Monday, July 14, 2014

Roach, Blakey and P.J. Jones, Inc - Whitney Balliett

© -  Steven A. Cerra, copyright protected; all rights reserved.


In the 18th and 19th centuries and even into the early 20th century, British civil servants [to think of them as bureaucrats would be a misperception; these were largely the sons of landed gentry and successful businessmen], many of whom were educated in the Greek and Latin Classics during a three year stint at either Oxford or Cambridge, went off to the far flung reaches of the British Empire there to build postal services, police forces, governmental agencies, roads, bridges, ports, railroads and other forms of administrative services and infrastructure.


None of these makers and preservers of The Empire were schooled in logistics, engineering, hydraulics, mechanics, architecture or had any type of professional, let alone, practical training.


But their Classical education gave them the ability to think, observe and, most of all, communicate, especially in writing which, at the time via the mail, was the only viable way to transfer large amounts of information and knowledge over the far-flung British Dominions, Commonwealths and Member Provinces.


[This was also the bulk form of communications during the nascent years of the telegraph and telephone when transmissions of data and communiques were largely short and to the point.]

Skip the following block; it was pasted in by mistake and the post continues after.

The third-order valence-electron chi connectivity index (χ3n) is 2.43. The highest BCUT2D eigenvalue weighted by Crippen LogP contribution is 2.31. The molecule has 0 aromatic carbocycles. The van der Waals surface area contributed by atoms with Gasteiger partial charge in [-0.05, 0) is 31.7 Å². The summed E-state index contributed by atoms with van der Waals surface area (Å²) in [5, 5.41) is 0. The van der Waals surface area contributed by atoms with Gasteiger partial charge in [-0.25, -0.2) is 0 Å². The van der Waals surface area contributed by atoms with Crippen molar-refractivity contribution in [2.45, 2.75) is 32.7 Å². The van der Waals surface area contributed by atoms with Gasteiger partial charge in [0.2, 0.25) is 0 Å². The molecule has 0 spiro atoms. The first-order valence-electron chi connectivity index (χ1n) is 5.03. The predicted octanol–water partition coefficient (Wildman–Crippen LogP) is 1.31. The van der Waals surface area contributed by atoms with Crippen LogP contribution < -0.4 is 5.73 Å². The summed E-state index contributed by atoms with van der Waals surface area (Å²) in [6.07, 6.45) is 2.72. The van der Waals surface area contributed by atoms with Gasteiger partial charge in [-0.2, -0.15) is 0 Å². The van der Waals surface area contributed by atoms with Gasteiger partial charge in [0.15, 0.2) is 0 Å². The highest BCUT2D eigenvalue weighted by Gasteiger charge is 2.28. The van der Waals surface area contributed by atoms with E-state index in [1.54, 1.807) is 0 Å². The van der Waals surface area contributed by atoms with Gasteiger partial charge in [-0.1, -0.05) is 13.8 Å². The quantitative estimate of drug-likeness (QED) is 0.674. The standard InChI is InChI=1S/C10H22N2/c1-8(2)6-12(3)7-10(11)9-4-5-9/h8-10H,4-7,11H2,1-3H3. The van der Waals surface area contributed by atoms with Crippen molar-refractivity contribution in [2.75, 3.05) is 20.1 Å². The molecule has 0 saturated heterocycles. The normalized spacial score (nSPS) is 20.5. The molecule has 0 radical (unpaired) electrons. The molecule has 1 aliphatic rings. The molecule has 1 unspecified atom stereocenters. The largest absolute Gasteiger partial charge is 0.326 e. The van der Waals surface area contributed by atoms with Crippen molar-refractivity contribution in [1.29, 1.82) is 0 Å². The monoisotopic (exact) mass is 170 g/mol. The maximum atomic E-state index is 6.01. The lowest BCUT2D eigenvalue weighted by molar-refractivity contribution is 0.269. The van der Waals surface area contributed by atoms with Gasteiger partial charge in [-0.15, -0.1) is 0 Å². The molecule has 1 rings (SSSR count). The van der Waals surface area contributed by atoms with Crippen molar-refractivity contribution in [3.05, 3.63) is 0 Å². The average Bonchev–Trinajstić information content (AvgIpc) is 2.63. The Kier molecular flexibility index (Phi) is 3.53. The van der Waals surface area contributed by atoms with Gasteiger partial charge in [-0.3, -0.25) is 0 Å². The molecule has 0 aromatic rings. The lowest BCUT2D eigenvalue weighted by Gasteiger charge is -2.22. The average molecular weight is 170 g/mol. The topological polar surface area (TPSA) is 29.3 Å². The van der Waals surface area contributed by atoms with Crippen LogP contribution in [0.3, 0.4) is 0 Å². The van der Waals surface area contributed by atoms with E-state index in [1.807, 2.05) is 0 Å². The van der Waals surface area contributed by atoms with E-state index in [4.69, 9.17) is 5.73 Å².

Many of these Classically-trained representatives of His or Her Majesty were especially adept at expository writing; the art of reducing complicated matters into the clarity that comes with good storytelling.


To put it another way, they were very good at describing things in lay terms, language that the average person could understand.


As per the title of this piece, what does any of this have to do with Jazz drumming in general or Jazz writer Whitney Balliett in particular?


Born in New York City and educated at Phillips Exeter Academy, upon his graduation from Cornell University’s College of Letters and Science in 1951, Whitney became a staff reporter from the highly-regarded New Yorker magazine where he remain as the Jazz columnist and critic for over forty years!


But Whitney was not a trained musician [“I played some baggy Dixieland drums in high school.”] How could he write about anything as technically complicated as Jazz?


As Ben Ratliff noted about him in his 2007 obituary for The New York Times: “In describing jazz during its years of greatest development and ferment, “Mr. Balliett used comparatively little technical vocabulary; he was after a sensual rendering.”


The distinguished Jazz educator and writer Grover Sales in his book Jazz: America’s Classical Music describes Whitney as “... The New Yorker’s venerable literary stylist who describes the sound of Jazz like no one else.”


Not everyone agreed with Grover’s assessment It was a style that had some detractors, including the English critic Max Harrison, who felt that it was not serious or specific enough for its subject.


Mr. Ratliff also noted the following about Whitney in his New Times obituary:


“Influenced by Joseph Mitchell, his basic prose style was formed by his late 20s; changes came mostly as a matter of journalistic format. In the late 1950s he started bringing interviews into his work, and in 1962 he started writing long profiles of musicians, letting their voices tell much of the story.